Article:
M22 — June 2012 — Beyond a Hearing Aid
Intro: Imagine what life would be like if you lost your hearing. No music, no sounds of nature, no listening to the voices of your loved ones. But some people with profound hearing loss do have options. Cochlear implants, in the right patients, offer the chance to hear again.
"I'm an old time radio fan. This is what I'm listening to right now. It's called America at War."
That may seem like an unusual hobby for a woman who can't hear.
"I'm deaf now."
Barbara Daly's hearing started to fade when she was in her 20's. Over the years it got worse.
"I could be sitting right here and there's a fire alarm right above me, and I would never know it was going off."
But because of the type of hearing loss Barbara suffered, she was a candidate for cochlear implants.
"A cochlear implant is a technology for people who have severe, profound hearing loss. It can bypass the damage in the inner ear and allow those folks to hear well."
Sarah Oakley is a clinical audiologist at Mayo Clinic. She says normal hearing works in this way: your outer ear collects sound waves which vibrate the ear drum and middle ear bones called ossicles. The vibrations continue into the inner ear where they stimulate fluid and tiny hairs which send electrical signals to the brain.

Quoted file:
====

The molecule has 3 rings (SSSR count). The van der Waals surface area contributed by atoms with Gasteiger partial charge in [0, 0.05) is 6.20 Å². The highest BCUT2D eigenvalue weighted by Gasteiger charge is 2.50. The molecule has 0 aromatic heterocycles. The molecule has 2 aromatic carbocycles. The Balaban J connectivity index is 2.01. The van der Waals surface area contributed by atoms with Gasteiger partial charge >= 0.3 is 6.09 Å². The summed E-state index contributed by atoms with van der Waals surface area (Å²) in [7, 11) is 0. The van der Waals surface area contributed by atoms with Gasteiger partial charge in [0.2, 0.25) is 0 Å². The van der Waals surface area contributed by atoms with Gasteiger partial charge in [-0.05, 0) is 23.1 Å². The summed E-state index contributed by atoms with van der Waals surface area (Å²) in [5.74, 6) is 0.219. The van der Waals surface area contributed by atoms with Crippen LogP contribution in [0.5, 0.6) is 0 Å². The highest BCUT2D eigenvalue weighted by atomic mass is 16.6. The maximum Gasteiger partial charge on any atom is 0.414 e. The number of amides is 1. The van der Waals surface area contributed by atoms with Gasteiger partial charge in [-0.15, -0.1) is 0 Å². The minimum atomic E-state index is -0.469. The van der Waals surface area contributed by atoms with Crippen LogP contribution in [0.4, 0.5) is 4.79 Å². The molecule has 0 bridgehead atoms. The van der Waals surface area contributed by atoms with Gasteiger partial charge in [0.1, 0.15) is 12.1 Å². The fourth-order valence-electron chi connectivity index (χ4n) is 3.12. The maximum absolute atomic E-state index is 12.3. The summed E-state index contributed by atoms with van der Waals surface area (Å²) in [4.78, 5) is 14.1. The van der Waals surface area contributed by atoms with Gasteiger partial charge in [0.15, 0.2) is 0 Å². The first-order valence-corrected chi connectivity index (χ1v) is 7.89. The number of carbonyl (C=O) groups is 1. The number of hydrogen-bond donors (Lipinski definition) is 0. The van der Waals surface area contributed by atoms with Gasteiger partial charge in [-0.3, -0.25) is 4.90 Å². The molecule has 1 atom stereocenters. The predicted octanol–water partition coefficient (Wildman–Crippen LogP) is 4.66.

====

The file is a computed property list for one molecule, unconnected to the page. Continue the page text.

After age 40 our hearing can start to fade. Hearing aids can help, but after a certain point they don't help because they can't overcome the damage.
"In that situation, a cochlear implant is a good solution because it can bypass the damage."
There are two parts of a cochlear implant. The outside part is a little computer that picks up sound and processes it. The inside part, which is implanted by a surgeon, receives the processed sound and converts it to an electrical signal that stimulates the hearing nerve.
"There's always the anxiety that it's not going to work."
When the first of two implants was turned on, Barbara heard nothing. Then a crackling noise like radio static.
"All of a sudden it started happening. I was actually hearing."
If Barbara takes off her processor,
"It's just like a hearing aid over my ear."
She can't hear. So Lexi the hearing dog helps her around the house to let Barbara know if, say, the oven timer's going off.
"What is it? Good girl!"
Cochlear implants are not perfect. But with implants, Barbara says her world has come alive. And she can once again listen to old time radio.
For Medical Edge, I'm Vivien Williams.
Most people who get cochlear implants get one device. Barbara got two. One for each ear. Sarah Oakley says bilateral implantation, meaning you implant two, may offer better sound quality and localization.
Cochlear implants are not right for everyone with hearing loss. Talk to your health care provider about options that are best for you.
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